Ash Wednesday: Rent Hearts

(I preached this sermon on February 14, 2018 at Messiah Lutheran Church)

“Rend your hearts and not your clothing,” says the prophet.

“Create in me a clean heart, O God,” says the psalmist.

“For where your treasure is, there your heart will be also,” says the Lord.

I have a slightly defective heart. Where your aorta meets the left ventricle of your heart, you have a valve. That valve consists of three leaves that open and close together, so that blood flows out of the heart into the aorta and from there to the rest of your body, and no blood flows back the wrong way into your heart from the aorta.

Except that for me, and about 2% of people, that valve has only two leaves. The two leaves can do the job just fine for years and years and years. But once they figure out that you have this defect, the doctors want it to be checked every few years to make sure your little valve is still working as it should.

So I was at the doctor for a routine physical recently and she went over the results of my last heart ultrasound. The report wasn’t alarming, but since this condition was detected over ten years ago, some things had changed. I now had “mildly sclerotic leaflets.”

In other words, my two heroic valve leaflets had started to get hard. They were starting to get thick. If they kept going this way, they would eventually stop working and I would need a valve transplant.

“Mildly sclerotic indeed!” I thought. This is wrong. I’m good! Pretty good, anyway. Surely the march of time can’t have affected me the same way it has affected everyone around me, I who am still 25 in my own mind. Surely the accumulation of all those little decisions, all the sugar I didn’t really need to eat, all the extra salt, wasn’t enough to justify this. I know about this condition and I face it seriously and surely that counts for something.

But here’s the thing: the universe doesn’t care what I know. The universe is not impressed by my self-evaluation. The universe does not bargain. In our bodies, and in our world, time’s arrow flies one way—from birth to death. You can slow the hardening of your heart, but you can’t reverse it. You can stop eating the food that hurts you, but can’t un-eat anything that put you, little by little, into the condition you’re in.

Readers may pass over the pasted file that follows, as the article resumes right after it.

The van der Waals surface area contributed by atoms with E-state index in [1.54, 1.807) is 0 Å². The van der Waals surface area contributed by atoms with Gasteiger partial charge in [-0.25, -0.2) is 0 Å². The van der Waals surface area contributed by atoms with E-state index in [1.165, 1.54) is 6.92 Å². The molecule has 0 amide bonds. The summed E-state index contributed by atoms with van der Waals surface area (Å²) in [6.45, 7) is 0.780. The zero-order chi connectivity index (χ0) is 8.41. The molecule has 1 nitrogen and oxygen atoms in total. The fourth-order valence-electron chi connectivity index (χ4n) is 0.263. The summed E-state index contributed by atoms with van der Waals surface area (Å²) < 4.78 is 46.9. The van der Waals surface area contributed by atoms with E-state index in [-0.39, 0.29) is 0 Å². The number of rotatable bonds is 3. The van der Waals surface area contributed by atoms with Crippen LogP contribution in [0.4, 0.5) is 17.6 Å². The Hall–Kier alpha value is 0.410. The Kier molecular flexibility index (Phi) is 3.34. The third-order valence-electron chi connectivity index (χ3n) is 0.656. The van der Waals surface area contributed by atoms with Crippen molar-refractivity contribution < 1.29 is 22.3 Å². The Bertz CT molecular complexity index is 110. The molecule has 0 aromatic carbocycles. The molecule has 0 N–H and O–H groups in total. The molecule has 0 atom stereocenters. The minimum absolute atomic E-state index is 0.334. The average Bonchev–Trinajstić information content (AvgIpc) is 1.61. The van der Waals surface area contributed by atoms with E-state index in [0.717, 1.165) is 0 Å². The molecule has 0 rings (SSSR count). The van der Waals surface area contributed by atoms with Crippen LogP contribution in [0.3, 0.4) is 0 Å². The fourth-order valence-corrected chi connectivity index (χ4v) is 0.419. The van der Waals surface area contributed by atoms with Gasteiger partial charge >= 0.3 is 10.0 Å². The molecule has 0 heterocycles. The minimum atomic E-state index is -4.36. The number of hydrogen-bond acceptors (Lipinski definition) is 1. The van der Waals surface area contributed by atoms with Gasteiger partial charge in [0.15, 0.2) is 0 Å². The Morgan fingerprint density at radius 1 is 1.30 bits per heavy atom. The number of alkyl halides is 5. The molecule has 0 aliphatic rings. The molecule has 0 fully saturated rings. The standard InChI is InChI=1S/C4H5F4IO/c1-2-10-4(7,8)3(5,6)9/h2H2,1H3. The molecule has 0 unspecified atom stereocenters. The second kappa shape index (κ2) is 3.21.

Realizing that truth can bring an almost religious feeling of remorse. All of those things I did, and for what? Did I even enjoy it that much at the time?

It just so happens that I have been thinking a lot about what we call, in Scripture and in church, the hardening of our hearts. When Pharaoh thinks about releasing the Israelites from slavery, God hardens Pharaoh’s heart. The psalmist says to the people, if today you should hear his voice, do not harden your hearts.

A soft heart is pliable. It responds to God’s call to worship and repentance. It responds to the need of a neighbor. It aches for those who are suffering. It yields. It expands. It works.

A hard heart is the opposite. A hard heart resists the voice of God. A hard heart turns away from the neighbor, is unmoved by need, and persists in its own destructive path. It does not yield, it does not expand as far as it should.

“Hardness of heart” is a powerful metaphor. Because that’s how we live and make our choices: one at a time, little by little, day by day. We don’t feel the sclerosis of our hearts because it doesn’t happen all at once. We just lose that softness a little bit each day. We lose that responsiveness to God, or to conscience, or to our neighbor. At first it was hard to ignore the voice of God, but it got easier every time. A hard spiritual heart, like a hard physical one, eventually just stops working.